Linux ext2 recovery, NTFS, and Ghost..

by Dustin Puryear

Ooh. Okay, so this is news to me. There is a freeware tool to recover ext2/ext3 filesystems from Windows. Wow, that’s a change. Is it just me or do most of the free and open source recovery tools seem to run under Linux these days? (Microsoft even has an article about how to recover NTFS with Linux.)

Well, hmm, on a second look it looks like DiskInternals Linux Recovery is free but not necessarily open source. Correct me if I’m wrong.

Thinking along these lines, I’m curious about the current state of accessing NTFS from Linux. I know that back in the day you could read an NTFS disk from Linux, but you could sometimes corrupt the NTFS volume. So, I did a quick Google and found the Linux-NTFS Wiki.

Okay, so here’s the deal apparently (pulled right from the Wiki):

• kernel driver: fast, reliable, read-only. Most people already have it.
• ntfsmount: fast, reliable, read/write, userspace.
• ntfsprogs: various tools for managing ntfs, like mkntfs, ntfsresize and ntfsclone.

So it looks like the status quo has been maintained to some extent. You can read NTFS right off the bat. To write to NTFS, you need to install ntfsmount.

Looking more into ntfsprogs, I see ntfsclone. Nifty! I was thinking this may be a free way to Ghost (say, if you could use ntfsclone, Knoppix, and an NFS filesystem somewhere), but apparently you have boot issues if you just move NTFS to another computer without doing a little legwork. OR. You can run GAG, a graphical boot manager. Check it out.

6 Comments

Nick
2008-03-19 11:14:02
Check out clonezilla which combines all the tools you just talked about. Great program that can clone like ghost. Even do network boots.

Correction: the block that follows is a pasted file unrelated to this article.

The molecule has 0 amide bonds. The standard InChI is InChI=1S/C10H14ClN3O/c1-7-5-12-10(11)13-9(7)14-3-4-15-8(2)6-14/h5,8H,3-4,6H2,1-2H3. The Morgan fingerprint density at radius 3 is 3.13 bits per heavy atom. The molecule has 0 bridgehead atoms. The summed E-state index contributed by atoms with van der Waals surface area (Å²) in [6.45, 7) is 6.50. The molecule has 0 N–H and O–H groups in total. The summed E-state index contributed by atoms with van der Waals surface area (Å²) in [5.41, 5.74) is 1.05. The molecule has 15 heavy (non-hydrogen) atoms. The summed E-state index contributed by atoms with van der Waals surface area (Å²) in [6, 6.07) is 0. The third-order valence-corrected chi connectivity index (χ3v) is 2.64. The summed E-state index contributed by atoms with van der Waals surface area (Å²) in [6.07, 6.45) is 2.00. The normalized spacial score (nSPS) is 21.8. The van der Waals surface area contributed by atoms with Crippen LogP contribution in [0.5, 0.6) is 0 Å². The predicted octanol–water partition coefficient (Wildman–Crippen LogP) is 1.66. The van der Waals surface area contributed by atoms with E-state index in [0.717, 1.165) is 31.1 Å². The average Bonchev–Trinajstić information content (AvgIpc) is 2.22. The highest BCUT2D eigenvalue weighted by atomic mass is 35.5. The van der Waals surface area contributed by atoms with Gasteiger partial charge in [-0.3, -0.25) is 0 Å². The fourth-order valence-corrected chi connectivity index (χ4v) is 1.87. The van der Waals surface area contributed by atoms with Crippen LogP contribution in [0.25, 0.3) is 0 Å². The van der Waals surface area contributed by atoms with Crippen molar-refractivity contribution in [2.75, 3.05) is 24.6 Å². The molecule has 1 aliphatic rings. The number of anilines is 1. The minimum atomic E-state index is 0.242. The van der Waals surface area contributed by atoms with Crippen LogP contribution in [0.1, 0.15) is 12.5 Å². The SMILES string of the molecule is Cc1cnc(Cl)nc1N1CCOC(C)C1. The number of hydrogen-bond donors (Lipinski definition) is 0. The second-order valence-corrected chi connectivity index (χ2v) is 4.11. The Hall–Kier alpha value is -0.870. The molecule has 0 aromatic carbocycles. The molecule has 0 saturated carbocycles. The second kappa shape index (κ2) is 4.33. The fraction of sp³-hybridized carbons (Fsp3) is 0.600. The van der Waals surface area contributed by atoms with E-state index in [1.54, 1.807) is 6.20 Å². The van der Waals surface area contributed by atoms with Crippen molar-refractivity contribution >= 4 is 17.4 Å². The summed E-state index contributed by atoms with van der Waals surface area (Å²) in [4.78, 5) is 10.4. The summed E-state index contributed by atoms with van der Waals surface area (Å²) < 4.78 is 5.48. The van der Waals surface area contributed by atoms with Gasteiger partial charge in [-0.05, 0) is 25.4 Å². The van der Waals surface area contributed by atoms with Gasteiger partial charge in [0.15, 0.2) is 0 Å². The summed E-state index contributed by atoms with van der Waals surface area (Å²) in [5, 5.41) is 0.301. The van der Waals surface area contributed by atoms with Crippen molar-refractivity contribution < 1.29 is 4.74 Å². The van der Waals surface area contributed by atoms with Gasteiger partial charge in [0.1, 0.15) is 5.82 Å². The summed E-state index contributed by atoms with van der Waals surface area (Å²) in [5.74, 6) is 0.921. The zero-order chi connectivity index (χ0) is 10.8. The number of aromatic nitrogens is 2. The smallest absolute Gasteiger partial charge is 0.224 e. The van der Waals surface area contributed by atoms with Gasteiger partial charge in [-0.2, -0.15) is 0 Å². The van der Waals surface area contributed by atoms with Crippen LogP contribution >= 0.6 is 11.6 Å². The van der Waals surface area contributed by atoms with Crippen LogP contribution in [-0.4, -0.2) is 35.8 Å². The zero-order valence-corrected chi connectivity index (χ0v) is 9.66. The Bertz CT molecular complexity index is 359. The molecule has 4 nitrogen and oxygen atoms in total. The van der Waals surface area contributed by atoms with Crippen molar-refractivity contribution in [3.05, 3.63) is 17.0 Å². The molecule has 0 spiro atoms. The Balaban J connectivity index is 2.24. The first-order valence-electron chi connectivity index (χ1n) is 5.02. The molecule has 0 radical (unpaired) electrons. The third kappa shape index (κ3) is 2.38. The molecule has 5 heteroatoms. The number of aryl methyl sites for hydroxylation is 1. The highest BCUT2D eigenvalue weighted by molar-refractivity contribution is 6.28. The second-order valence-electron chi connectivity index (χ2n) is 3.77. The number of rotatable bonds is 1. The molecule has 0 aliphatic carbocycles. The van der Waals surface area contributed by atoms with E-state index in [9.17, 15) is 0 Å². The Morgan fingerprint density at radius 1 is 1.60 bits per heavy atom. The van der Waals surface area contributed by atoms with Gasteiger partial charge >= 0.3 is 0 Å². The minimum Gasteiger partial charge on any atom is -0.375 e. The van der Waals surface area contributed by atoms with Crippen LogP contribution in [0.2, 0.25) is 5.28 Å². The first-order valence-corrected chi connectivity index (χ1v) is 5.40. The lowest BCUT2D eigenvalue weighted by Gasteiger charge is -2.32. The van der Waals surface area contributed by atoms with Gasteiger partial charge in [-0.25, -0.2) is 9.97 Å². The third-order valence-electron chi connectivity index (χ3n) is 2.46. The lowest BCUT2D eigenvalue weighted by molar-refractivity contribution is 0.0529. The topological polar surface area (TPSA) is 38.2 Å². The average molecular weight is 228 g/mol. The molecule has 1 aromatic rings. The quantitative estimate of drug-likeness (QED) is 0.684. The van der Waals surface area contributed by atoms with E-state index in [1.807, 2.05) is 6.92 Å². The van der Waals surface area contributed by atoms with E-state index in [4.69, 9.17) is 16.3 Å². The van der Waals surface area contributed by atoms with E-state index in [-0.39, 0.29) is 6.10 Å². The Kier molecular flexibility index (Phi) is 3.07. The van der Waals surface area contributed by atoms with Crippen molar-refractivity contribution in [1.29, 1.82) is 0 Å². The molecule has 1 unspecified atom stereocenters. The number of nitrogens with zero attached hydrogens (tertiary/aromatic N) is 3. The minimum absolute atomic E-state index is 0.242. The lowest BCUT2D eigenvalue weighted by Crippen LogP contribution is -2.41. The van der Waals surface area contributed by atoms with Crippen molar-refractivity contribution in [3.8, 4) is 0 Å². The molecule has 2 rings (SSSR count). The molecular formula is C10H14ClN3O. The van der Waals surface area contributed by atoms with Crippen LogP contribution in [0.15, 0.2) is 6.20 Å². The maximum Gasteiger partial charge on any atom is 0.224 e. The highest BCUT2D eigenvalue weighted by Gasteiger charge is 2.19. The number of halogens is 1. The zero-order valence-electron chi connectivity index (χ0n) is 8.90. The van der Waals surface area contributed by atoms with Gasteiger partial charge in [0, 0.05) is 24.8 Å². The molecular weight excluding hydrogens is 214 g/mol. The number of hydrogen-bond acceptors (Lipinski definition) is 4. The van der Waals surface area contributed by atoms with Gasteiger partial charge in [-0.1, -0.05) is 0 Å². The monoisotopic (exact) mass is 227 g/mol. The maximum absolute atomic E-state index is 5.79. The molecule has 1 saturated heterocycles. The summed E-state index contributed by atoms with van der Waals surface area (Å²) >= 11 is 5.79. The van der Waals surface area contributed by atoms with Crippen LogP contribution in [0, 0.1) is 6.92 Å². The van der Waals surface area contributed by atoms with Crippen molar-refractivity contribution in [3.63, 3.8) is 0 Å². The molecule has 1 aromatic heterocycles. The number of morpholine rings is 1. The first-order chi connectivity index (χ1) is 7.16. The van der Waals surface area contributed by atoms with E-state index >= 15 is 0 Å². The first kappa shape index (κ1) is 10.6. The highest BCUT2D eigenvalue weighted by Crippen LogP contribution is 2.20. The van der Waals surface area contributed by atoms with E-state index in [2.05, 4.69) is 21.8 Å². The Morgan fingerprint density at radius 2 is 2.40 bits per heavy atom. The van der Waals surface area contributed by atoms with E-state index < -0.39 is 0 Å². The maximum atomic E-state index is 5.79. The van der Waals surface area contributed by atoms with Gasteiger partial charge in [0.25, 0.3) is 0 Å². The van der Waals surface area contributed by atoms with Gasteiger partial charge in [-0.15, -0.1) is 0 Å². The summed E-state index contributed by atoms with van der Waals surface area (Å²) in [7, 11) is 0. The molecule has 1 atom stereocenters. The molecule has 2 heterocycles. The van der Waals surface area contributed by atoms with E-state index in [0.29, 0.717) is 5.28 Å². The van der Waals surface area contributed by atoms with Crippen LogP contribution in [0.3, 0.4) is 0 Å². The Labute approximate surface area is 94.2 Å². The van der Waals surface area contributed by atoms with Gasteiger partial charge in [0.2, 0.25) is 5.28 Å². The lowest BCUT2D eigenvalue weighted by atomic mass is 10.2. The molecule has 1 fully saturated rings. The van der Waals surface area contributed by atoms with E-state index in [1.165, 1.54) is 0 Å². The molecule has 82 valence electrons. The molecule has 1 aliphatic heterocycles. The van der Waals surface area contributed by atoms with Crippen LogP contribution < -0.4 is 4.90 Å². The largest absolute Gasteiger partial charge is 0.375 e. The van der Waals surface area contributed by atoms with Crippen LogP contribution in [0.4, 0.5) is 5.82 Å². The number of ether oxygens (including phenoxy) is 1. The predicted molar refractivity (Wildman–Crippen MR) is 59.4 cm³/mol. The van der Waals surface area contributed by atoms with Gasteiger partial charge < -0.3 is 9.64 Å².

matthew sporleder
2008-03-19 11:58:50
Although it's not necessarily ntfs-specific, checkout g4u:


http://www.feyrer.de/g4u/

Mark
2008-03-19 15:32:15
Have you looked at ntfs-3g (http://www.ntfs-3g.org)? I have used it r/w for person use without any problems. Website has a whole page on quality/tests/testimonials.
Sepi
2008-03-20 13:47:08
One of the linux-ntfs developers, who wrote the most useful NTFS tools (ntfsclone, ntfsresize) getting pissed off by the other developers left the project and released his stable read/write NTFS-3G driver which became the default NTFS driver in most Linux distributions (Ubuntu, Fedora, OpenSUSE, Slackware, Mandriva, etc). The latest NTFS-3G driver works incredibly well!
David
2008-03-20 21:14:47
Yeah as Mark and Spi both said, ntfs-3g works perfectly, you just have to make sure to shut down windows properly rather then hibernate it so the filesystem is marked as clean.
David
2008-03-20 21:18:08
Oh and I don't think it says it on the web site, (but I used to read the mailing list and this is where I heard it) apparently the lead Linux-NTFS developer who works on the kernel read only driver has been working on a new kernel driver with full rw support and is being paid for the work by Apple. He promises that once its complete it will be released as open source (but I think there might have been a required 6 months delay).